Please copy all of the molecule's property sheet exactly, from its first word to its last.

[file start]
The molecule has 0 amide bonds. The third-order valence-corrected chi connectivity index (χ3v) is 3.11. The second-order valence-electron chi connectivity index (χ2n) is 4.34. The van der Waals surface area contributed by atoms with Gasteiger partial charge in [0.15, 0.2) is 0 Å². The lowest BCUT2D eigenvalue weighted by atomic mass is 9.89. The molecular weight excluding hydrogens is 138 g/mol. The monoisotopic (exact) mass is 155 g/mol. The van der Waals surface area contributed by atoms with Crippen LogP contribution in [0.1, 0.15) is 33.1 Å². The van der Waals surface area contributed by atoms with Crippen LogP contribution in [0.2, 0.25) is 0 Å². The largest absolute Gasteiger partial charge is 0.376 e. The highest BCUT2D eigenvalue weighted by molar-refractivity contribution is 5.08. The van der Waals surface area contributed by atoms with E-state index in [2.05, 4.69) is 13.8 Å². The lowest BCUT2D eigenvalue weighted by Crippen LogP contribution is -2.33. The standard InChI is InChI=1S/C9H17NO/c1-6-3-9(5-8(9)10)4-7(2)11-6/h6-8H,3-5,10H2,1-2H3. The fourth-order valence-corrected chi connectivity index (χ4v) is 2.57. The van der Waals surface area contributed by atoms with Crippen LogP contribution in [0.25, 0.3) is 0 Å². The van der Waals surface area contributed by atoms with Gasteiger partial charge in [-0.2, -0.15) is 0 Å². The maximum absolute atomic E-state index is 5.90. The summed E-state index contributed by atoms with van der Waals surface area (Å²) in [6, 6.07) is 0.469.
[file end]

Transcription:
The molecule has 0 amide bonds. The third-order valence-corrected chi connectivity index (χ3v) is 3.11. The second-order valence-electron chi connectivity index (χ2n) is 4.34. The van der Waals surface area contributed by atoms with Gasteiger partial charge in [0.15, 0.2) is 0 Å². The lowest BCUT2D eigenvalue weighted by atomic mass is 9.89. The molecular weight excluding hydrogens is 138 g/mol. The monoisotopic (exact) mass is 155 g/mol. The van der Waals surface area contributed by atoms with Crippen LogP contribution in [0.1, 0.15) is 33.1 Å². The van der Waals surface area contributed by atoms with Crippen LogP contribution in [0.2, 0.25) is 0 Å². The largest absolute Gasteiger partial charge is 0.376 e. The highest BCUT2D eigenvalue weighted by molar-refractivity contribution is 5.08. The van der Waals surface area contributed by atoms with E-state index in [2.05, 4.69) is 13.8 Å². The lowest BCUT2D eigenvalue weighted by Crippen LogP contribution is -2.33. The standard InChI is InChI=1S/C9H17NO/c1-6-3-9(5-8(9)10)4-7(2)11-6/h6-8H,3-5,10H2,1-2H3. The fourth-order valence-corrected chi connectivity index (χ4v) is 2.57. The van der Waals surface area contributed by atoms with Crippen LogP contribution in [0.25, 0.3) is 0 Å². The van der Waals surface area contributed by atoms with Gasteiger partial charge in [-0.2, -0.15) is 0 Å². The maximum absolute atomic E-state index is 5.90. The summed E-state index contributed by atoms with van der Waals surface area (Å²) in [6, 6.07) is 0.469.